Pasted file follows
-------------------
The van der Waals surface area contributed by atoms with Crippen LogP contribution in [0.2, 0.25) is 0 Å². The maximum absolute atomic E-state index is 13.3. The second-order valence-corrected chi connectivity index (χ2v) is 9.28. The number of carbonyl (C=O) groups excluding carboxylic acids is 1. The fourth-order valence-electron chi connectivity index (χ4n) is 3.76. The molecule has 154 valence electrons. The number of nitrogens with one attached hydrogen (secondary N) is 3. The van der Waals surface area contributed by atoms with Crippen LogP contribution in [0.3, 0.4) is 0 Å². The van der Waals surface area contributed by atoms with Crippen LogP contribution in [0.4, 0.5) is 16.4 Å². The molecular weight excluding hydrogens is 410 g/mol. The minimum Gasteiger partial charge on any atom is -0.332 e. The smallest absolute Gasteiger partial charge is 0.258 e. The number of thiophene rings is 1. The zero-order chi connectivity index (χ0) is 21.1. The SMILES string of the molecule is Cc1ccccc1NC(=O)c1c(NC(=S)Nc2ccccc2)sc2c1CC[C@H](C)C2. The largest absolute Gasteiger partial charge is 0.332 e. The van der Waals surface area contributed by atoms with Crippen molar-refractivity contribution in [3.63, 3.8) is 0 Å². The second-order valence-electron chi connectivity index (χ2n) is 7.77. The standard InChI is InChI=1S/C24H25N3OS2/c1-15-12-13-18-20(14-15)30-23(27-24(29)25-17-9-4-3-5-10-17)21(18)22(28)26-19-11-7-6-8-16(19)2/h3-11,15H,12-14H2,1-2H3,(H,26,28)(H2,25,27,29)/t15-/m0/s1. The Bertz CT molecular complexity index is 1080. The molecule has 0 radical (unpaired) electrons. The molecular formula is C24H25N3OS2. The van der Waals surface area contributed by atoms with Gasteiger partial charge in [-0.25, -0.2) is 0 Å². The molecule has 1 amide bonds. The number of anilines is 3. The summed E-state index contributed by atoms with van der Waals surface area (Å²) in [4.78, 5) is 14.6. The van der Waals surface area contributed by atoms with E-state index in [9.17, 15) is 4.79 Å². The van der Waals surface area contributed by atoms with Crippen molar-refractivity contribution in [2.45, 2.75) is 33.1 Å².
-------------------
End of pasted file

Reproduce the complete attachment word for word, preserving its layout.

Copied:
The van der Waals surface area contributed by atoms with Crippen LogP contribution in [0.2, 0.25) is 0 Å². The maximum absolute atomic E-state index is 13.3. The second-order valence-corrected chi connectivity index (χ2v) is 9.28. The number of carbonyl (C=O) groups excluding carboxylic acids is 1. The fourth-order valence-electron chi connectivity index (χ4n) is 3.76. The molecule has 154 valence electrons. The number of nitrogens with one attached hydrogen (secondary N) is 3. The van der Waals surface area contributed by atoms with Crippen LogP contribution in [0.3, 0.4) is 0 Å². The van der Waals surface area contributed by atoms with Crippen LogP contribution in [0.4, 0.5) is 16.4 Å². The molecular weight excluding hydrogens is 410 g/mol. The minimum Gasteiger partial charge on any atom is -0.332 e. The smallest absolute Gasteiger partial charge is 0.258 e. The number of thiophene rings is 1. The zero-order chi connectivity index (χ0) is 21.1. The SMILES string of the molecule is Cc1ccccc1NC(=O)c1c(NC(=S)Nc2ccccc2)sc2c1CC[C@H](C)C2. The largest absolute Gasteiger partial charge is 0.332 e. The van der Waals surface area contributed by atoms with Crippen molar-refractivity contribution in [3.63, 3.8) is 0 Å². The second-order valence-electron chi connectivity index (χ2n) is 7.77. The standard InChI is InChI=1S/C24H25N3OS2/c1-15-12-13-18-20(14-15)30-23(27-24(29)25-17-9-4-3-5-10-17)21(18)22(28)26-19-11-7-6-8-16(19)2/h3-11,15H,12-14H2,1-2H3,(H,26,28)(H2,25,27,29)/t15-/m0/s1. The Bertz CT molecular complexity index is 1080. The molecule has 0 radical (unpaired) electrons. The molecular formula is C24H25N3OS2. The van der Waals surface area contributed by atoms with Gasteiger partial charge in [-0.25, -0.2) is 0 Å². The molecule has 1 amide bonds. The number of anilines is 3. The summed E-state index contributed by atoms with van der Waals surface area (Å²) in [4.78, 5) is 14.6. The van der Waals surface area contributed by atoms with E-state index in [9.17, 15) is 4.79 Å². The van der Waals surface area contributed by atoms with Crippen molar-refractivity contribution in [2.45, 2.75) is 33.1 Å².